The devastating effects of sudden paralysis prompted Beverley Atherton to develop tools to identify those at risk
Imagine the shock of sudden paralysis. Metastatic spinal cord compression paralyses 5-10% of patients with bone cancer almost without warning. Fortunately, new research is being conducted to help prevent patients and their families from having to endure the condition’s devastating repercussions.
Diagnostic research radiographer Beverley Atherton is undertaking some of that research and is proud that her colleagues believe in it, so much so that they have implemented her diagnostic plan at the Clatterbridge Cancer Centre, where she is based.
Although MSCC is rare, it has serious complications that greatly affect the quality of life of those diagnosed. Ms Atherton describes the difficulty of seeing patients with paralysis, and how the condition can gravely affect everyone involved. Because the symptoms of MSCC are not always immediately apparent, patients and their families often overlook indications of the condition.
Ms Atherton hopes to prevent the occurrence of MSCC by distributing questionnaires for patients to complete during routine visits. She explains that two different questionnaires are used - one to pinpoint early symptoms and another for later symptoms. She explains that they were developed to be as uncomplicated as possible, which helps the team to gather information quickly and efficiently. Patients also have a half-hour consultation as part of the routine visit. Ms Atherton’s hope for engaging in this practice is that patients who are at risk of MSCC can be diagnosed as such before paralysis occurs.
Owing to the fact that she developed many of the questions that are used, Ms Atherton knows the questionnaires very well. Her research was of the utmost importance to her and she says she gained immense satisfaction from getting final approval for the research and finishing the project that became a significant part of her radiography career.
Ms Atherton also hopes her research will develop in the future and lists three main goals to strive for to prevent MSCC; these include having further clinical follow-ups, ensuring a system of identifying patients that are at risk is always used, and developing a way to assess a patient’s risk level.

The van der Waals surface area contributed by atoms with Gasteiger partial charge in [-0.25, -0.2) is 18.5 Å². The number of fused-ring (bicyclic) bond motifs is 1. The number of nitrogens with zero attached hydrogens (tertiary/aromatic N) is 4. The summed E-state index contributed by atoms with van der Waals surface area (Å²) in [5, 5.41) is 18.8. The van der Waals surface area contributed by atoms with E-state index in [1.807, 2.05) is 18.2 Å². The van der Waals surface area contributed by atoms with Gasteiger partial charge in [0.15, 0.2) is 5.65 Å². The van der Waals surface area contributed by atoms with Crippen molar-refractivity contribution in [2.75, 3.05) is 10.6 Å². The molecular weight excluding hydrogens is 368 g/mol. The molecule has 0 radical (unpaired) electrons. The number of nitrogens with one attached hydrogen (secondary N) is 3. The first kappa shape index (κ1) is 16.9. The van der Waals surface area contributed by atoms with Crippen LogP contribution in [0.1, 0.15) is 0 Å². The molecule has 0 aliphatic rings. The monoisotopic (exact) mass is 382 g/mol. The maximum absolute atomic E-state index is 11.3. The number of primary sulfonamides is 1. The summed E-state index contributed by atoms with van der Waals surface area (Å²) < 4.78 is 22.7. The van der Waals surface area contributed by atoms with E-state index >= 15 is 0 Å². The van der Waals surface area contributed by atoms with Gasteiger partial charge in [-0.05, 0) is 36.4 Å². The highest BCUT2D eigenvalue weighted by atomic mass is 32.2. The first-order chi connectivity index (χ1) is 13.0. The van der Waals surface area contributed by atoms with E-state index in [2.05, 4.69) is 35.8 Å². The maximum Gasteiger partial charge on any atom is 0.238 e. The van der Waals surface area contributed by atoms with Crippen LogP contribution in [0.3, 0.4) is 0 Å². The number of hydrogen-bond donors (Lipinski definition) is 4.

Ms Atherton says her career as a radiographer at the Clatterbridge Cancer Centre implements all her interests in the medical field. When she outlines why she chose the career she did, she explains that she wanted to work with the community, have the ability to do academic work, be able to support others’ research as well as her own and take part in clinical practice.
Her research has been no easy feat but has no doubt been facilitated by her self-professed meticulous nature - she says she has a need to keep her research both tidy and precise.
After more than 20 years in the field of radiography, Ms Atherton has been able to pursue academic work and participate in clinical practice, both of which contribute to her passion for research and working with people. Her role is one of direct patient contact. She says patients often feel more comfortable in the presence of nurses and radiographers than with doctors, and are more likely to be honest with them.
She also describes her career as a radiographer as an “increased and ongoing education” and jokily admits that, while studying and researching, she was able to sit down with her children to do her own homework while they were doing theirs. In that way, she says her research brought them closer together.
Ms Atherton describes her research on MSCC as a task she “cannot put down” until she “has absolutely done [her] best”. She is glad the success of what she has accomplished so far has been made public and says she has received feedback from patients and the press, which has been helpful in increasing MSCC awareness. Excitedly, she goes on to say there is much more to explore in her research, and she looks forward to the rest of her career as the ultimate learning experience.